## Linear congruential generator

We have designed and implemented a new prime factorization algorithm. It is believed that the most challenging inputs to the algorithm are integers which are the product of K distinct primes. We would like to test the algorithm on a sequence of integers generated by a linear congruential generator. The question is how to choose the generator seed so that many challenging inputs are generated.

### The task

You are given parameters of a linear congruential generator. Your task is to compute the seed of the generator which will produce a sequence of N pseudorandom values containing as many as possible integers whose prime factorization consists of exactly K distinct primes.

### Input

The input is one line containing integers A, C, M, K, N separated by a space. Values A, C, M determine linear congruential generator given by formula
x_{i+1}=Ax_{i}+C mod M.
It is guaranteed that the generator has a period of length M. Value N is the number of inputs we are supposed to generate from
a chosen seed to test the algorithm. The generated values are thus x_{1}, x_{2},...,x_{N} where x_{1} equals the seed.

Values of A, C and M are not greater than 3 × 10^{8}. Moreover, 1 ≤ K ≤ 10 and 1 ≤ N ≤ M.

### Output

The output is one line containing two integers S and I separated by a space. S is the optimal seed, I is the number of the most challenging inputs
that will be generated from S. If more seeds generate the same number of the most challenging inputs, S is that seed among them which is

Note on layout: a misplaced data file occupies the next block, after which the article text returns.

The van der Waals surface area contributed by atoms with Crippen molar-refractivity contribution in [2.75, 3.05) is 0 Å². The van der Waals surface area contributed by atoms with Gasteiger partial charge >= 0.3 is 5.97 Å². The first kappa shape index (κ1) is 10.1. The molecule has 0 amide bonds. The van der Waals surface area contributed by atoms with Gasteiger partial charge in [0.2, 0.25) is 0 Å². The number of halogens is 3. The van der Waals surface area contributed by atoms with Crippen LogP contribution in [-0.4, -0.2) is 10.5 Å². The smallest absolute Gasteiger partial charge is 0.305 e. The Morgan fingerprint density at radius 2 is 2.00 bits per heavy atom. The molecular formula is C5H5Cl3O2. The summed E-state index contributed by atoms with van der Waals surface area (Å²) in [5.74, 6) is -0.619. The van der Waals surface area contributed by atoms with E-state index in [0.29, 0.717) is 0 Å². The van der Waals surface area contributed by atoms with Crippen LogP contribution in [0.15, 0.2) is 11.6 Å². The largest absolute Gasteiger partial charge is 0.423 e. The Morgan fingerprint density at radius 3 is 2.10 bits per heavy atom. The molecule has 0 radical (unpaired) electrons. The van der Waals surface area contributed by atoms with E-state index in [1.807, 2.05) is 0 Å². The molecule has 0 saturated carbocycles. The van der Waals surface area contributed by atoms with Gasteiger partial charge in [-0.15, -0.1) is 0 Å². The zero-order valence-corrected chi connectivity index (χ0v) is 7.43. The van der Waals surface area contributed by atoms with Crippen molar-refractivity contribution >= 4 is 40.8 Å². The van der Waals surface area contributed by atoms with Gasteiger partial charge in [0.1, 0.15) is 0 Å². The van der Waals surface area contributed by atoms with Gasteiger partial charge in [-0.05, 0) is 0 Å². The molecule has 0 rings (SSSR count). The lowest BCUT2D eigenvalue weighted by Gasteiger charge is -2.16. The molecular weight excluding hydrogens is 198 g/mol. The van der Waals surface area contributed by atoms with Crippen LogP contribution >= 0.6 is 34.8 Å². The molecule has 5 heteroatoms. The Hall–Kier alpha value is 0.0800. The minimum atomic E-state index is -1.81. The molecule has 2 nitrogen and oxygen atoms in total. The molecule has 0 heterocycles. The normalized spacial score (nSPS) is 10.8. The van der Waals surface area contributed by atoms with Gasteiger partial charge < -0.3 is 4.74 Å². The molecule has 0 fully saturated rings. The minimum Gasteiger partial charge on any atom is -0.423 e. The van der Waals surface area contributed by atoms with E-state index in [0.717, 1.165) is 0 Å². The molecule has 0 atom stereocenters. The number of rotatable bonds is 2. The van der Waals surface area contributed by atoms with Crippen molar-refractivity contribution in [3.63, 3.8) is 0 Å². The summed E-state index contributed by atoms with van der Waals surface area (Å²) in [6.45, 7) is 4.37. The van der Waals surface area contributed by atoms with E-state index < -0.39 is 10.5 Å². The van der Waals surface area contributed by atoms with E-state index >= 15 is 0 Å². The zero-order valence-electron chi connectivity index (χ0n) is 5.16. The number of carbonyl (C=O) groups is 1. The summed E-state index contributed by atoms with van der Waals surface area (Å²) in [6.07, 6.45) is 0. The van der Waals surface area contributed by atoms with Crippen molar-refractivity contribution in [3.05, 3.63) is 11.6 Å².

generated by the generator from the initial value x_{1}=0 earlier than the other seeds.

### Example 1

**Input**

5 11 8 1 4

**Output**

0 3The generator produces numbers 0, 3, 2, 5, 4, 7, 6, 1. Since K=1, the most challenging inputs are primes. If seed 0 is chosen, primes 2, 3 and 5 are included in the generated sequence of length N=4. This is the optimal setting as a sequence of length 4 cannot include all 4 primes produced by the generator.

### Example 2

**Input**

5 3 16 2 7

**Output**

8 3The produced numbers are sequentially 0, 3, 2, 13, 4, 7, 6, 1, 8, 11, 10, 5, 12, 15, 14, 9. Since K=2, the most challenging inputs are those numbers in 0,..,15 that are products of two distinct primes (6, 10, 14, 15). The optimal seed is thus 8.

### Example 3

**Input**

17 9 32 2 10

**Output**

13 5

### Public data

The public data set is intended for easier debugging and approximate program correctness checking. The public data set is stored also in the upload system and each time a student submits a solution it is run on the public dataset and the program output to stdout and stderr is available to him/her.

**Link to public data set**